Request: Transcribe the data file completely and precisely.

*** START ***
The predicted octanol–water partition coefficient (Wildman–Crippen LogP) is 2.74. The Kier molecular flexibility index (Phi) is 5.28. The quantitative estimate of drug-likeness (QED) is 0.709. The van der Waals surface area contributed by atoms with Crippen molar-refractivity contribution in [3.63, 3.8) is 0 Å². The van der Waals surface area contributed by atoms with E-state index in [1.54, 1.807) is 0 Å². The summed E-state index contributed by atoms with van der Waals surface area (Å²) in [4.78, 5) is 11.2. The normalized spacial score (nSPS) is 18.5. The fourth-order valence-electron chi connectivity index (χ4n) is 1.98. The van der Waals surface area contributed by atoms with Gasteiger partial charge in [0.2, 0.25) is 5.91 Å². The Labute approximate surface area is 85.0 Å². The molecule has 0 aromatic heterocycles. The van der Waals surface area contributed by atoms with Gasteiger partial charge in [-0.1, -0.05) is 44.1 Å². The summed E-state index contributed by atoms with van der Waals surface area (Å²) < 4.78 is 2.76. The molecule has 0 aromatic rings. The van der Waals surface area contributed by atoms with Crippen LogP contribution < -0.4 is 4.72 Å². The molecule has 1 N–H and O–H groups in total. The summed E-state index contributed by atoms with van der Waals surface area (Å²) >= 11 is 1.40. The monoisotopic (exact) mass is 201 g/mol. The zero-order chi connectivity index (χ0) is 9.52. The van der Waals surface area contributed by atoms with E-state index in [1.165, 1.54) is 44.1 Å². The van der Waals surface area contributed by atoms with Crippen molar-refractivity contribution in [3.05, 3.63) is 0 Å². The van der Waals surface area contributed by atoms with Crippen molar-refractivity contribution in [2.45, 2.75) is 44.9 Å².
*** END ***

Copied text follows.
The predicted octanol–water partition coefficient (Wildman–Crippen LogP) is 2.74. The Kier molecular flexibility index (Phi) is 5.28. The quantitative estimate of drug-likeness (QED) is 0.709. The van der Waals surface area contributed by atoms with Crippen molar-refractivity contribution in [3.63, 3.8) is 0 Å². The van der Waals surface area contributed by atoms with E-state index in [1.54, 1.807) is 0 Å². The summed E-state index contributed by atoms with van der Waals surface area (Å²) in [4.78, 5) is 11.2. The normalized spacial score (nSPS) is 18.5. The fourth-order valence-electron chi connectivity index (χ4n) is 1.98. The van der Waals surface area contributed by atoms with Gasteiger partial charge in [0.2, 0.25) is 5.91 Å². The Labute approximate surface area is 85.0 Å². The molecule has 0 aromatic heterocycles. The van der Waals surface area contributed by atoms with Gasteiger partial charge in [-0.1, -0.05) is 44.1 Å². The summed E-state index contributed by atoms with van der Waals surface area (Å²) < 4.78 is 2.76. The molecule has 0 aromatic rings. The van der Waals surface area contributed by atoms with Crippen LogP contribution < -0.4 is 4.72 Å². The molecule has 1 N–H and O–H groups in total. The summed E-state index contributed by atoms with van der Waals surface area (Å²) >= 11 is 1.40. The monoisotopic (exact) mass is 201 g/mol. The zero-order chi connectivity index (χ0) is 9.52. The van der Waals surface area contributed by atoms with E-state index in [1.165, 1.54) is 44.1 Å². The van der Waals surface area contributed by atoms with Crippen molar-refractivity contribution in [3.05, 3.63) is 0 Å². The van der Waals surface area contributed by atoms with Crippen molar-refractivity contribution in [2.45, 2.75) is 44.9 Å².